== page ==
Problematic food behaviours in laparoscopic sleeve gastrectomy patients: a prospective cohort pilot study

Ashleigh McIntosh, Nicola Gadd, Jennifer Hoult, Brianna Fear-Keen, Isabella Maimone, Skye Marshall

Research output: Contribution to journalMeeting AbstractResearchpeer-review


Background: Problematic food behaviours have been associated with poor outcomes post bariatric surgery. Multidisciplinary follow‐up care has shown to improve weight loss and complications post‐operatively.

To investigate the number and types of food behaviours pre‐ and post‐surgery, and their impact on weight loss, complications, and multidisciplinary follow‐up (nurse and dietitian).

This observational prospective chart audit consecutively sampled 53 patients who underwent laparoscopic sleeve gastrectomy at a private medical centre. A food and eating problems checklist developed by the multi‐disciplinary team was inserted into medical notes. Patient characteristics, food problems, severity, and complication (surgical, gastrointestinal and nutritional) were collected at baseline and 6 months and analysed with SPSS. Linear and logistic regression examined relationships of significant continuous and categorical outcomes.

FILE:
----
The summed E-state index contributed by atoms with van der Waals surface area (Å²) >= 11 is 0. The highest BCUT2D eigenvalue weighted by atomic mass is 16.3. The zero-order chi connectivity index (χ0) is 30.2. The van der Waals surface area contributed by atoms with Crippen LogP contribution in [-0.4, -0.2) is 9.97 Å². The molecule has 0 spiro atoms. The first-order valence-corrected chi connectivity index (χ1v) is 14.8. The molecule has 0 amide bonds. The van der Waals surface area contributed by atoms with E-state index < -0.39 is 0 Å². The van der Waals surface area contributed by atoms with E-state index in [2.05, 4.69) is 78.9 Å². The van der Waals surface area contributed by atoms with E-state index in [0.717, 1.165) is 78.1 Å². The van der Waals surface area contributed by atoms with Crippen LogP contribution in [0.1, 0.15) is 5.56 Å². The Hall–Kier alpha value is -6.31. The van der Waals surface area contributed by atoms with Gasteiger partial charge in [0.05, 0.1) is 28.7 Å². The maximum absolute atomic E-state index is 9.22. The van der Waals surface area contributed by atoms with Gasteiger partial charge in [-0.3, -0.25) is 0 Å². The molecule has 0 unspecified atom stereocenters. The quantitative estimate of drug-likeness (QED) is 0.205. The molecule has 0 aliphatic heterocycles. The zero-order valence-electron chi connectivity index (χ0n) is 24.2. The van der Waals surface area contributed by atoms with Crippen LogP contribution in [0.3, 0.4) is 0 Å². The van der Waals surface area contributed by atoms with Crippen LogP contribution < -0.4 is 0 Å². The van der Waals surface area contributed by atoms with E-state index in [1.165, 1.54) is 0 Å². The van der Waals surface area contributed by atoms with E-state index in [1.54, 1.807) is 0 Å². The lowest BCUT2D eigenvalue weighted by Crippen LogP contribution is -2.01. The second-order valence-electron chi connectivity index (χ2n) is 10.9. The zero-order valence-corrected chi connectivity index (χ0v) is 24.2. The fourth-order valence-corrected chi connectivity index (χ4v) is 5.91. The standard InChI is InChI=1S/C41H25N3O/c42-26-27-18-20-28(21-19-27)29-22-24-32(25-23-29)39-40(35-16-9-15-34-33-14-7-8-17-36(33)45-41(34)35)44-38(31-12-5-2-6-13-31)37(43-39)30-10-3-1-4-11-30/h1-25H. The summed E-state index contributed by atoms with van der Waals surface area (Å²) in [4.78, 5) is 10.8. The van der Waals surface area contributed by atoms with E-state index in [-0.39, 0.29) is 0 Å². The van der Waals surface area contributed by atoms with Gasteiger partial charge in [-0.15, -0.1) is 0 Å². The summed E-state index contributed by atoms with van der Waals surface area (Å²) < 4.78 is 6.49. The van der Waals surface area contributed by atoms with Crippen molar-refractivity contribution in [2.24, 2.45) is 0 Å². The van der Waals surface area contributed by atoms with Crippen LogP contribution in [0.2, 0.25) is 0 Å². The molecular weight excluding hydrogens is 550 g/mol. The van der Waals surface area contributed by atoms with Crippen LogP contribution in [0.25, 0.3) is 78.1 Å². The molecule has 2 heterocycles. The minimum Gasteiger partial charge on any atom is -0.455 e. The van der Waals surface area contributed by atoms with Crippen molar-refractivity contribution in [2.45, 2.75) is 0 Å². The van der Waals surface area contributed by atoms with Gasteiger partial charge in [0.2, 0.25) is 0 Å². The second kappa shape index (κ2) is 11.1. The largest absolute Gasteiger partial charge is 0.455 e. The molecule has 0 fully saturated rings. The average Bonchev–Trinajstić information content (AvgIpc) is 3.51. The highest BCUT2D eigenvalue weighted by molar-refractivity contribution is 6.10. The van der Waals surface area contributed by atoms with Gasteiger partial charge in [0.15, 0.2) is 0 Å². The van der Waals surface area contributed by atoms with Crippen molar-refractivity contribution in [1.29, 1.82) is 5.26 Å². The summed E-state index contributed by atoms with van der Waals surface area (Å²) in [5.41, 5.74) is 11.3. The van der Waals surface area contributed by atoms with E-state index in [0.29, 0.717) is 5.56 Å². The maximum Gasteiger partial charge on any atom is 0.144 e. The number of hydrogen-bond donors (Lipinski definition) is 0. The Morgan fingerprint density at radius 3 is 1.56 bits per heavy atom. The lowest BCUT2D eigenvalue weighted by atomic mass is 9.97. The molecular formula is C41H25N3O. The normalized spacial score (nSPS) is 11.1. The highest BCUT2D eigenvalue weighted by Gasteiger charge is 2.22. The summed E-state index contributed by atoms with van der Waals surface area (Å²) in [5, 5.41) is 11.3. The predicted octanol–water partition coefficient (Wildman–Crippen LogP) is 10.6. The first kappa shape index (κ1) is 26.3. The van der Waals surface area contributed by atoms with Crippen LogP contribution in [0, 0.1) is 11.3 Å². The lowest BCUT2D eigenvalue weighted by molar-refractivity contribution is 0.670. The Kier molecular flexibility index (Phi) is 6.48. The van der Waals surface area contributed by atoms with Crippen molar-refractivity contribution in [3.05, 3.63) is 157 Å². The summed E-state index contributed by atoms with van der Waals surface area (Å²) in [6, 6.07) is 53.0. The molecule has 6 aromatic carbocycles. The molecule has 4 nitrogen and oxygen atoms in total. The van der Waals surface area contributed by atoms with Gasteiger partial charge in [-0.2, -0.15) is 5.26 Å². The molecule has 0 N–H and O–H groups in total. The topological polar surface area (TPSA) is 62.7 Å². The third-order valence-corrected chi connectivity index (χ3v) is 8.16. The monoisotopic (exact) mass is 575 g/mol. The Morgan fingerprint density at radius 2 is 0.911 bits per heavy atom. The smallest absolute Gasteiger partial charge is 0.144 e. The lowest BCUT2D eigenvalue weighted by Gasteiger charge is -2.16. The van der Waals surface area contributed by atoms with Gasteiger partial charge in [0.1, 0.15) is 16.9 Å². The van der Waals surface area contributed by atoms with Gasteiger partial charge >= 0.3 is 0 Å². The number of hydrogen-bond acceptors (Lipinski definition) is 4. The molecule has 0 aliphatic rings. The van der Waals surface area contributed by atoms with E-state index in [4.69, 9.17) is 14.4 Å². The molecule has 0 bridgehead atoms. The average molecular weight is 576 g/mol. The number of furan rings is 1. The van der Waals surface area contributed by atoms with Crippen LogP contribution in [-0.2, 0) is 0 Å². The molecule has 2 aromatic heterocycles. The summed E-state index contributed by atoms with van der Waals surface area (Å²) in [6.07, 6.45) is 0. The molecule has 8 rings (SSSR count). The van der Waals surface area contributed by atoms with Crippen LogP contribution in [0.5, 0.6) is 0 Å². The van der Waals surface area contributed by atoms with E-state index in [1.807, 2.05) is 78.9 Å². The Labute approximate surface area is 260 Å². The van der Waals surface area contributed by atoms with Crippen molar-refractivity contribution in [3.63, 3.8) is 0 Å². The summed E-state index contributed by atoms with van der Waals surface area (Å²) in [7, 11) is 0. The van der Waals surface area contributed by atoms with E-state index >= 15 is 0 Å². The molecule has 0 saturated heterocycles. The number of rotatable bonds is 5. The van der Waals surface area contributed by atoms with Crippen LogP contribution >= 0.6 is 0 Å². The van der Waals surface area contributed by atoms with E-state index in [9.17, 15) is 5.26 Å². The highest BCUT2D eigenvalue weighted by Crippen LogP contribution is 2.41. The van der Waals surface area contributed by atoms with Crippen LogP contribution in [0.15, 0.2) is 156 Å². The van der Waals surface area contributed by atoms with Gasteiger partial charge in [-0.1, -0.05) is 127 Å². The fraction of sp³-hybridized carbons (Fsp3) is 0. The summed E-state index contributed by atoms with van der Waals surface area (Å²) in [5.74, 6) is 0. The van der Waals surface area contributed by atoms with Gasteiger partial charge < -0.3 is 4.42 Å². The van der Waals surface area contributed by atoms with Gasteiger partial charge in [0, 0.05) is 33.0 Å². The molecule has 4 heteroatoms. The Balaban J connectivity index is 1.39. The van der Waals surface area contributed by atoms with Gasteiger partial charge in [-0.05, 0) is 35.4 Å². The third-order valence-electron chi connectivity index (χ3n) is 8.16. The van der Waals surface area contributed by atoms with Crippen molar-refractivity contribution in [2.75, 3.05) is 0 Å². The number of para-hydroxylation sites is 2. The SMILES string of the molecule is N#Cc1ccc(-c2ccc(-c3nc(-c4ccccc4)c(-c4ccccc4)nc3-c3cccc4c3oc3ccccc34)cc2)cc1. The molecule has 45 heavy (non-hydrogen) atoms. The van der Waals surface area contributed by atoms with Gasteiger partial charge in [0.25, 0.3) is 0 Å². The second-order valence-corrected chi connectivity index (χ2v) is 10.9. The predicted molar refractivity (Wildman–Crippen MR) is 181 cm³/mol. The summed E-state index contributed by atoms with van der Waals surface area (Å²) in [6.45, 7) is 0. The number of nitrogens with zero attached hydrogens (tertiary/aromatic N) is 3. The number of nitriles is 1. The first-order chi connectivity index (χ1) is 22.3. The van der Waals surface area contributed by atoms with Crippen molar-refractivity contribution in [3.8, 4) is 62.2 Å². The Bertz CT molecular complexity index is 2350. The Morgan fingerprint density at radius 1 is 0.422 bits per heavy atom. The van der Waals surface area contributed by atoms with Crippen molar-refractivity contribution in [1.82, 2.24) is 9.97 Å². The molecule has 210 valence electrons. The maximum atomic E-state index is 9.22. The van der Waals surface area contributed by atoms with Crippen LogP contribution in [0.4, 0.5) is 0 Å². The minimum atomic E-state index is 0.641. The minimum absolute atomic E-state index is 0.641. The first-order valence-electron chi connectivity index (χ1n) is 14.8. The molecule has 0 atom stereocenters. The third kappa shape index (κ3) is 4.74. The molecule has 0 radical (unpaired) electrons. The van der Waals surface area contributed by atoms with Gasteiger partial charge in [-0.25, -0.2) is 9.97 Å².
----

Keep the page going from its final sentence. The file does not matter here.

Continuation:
Results: Fifty‐three patients (39 years [IQR33‐66] and 117 kg [IQR103‐133 kg], 54% attendance at 6‐month follow‐up appointment and weight loss of 23.4 + 7.2%. The most commonly food problems were large portion sizes (87%), meal skipping (68.5%), graze eating patterns (57.4%), non‐hungry eating (31.5%) and binge eating (25.9%). Non hungry eating increased the odds of a moderate adverse event (OR: 4.4; 95%: CI, 1.1‐17.3; P = 0.034) and meal skipping was associated with a 5% less weight loss (95%; CI, −10.4 ‐ ‐0.133; P = 0.056). A significant decrease in problematic food behaviours were identified post‐surgery (P < 0.005).

Conclusion: Problematic food behaviours are common in laparoscopic sleeve gastrectomy patients and future studies would benefit from larger sample sizes and a longer follow‐up period to assist in understanding how to manage problematic food behaviours in bariatric surgery patients.
Original languageEnglish
Article number181
Pages (from-to)70-71
Number of pages2
JournalNutrition and Dietetics
Issue numberS1
Publication statusPublished - Aug 2020
EventDietitians Association of Australia 37th National Conference: Discover. Grow. Evolve - Melbourne, Australia
Duration: 23 Aug 202025 Aug 2020
Conference number: 37th


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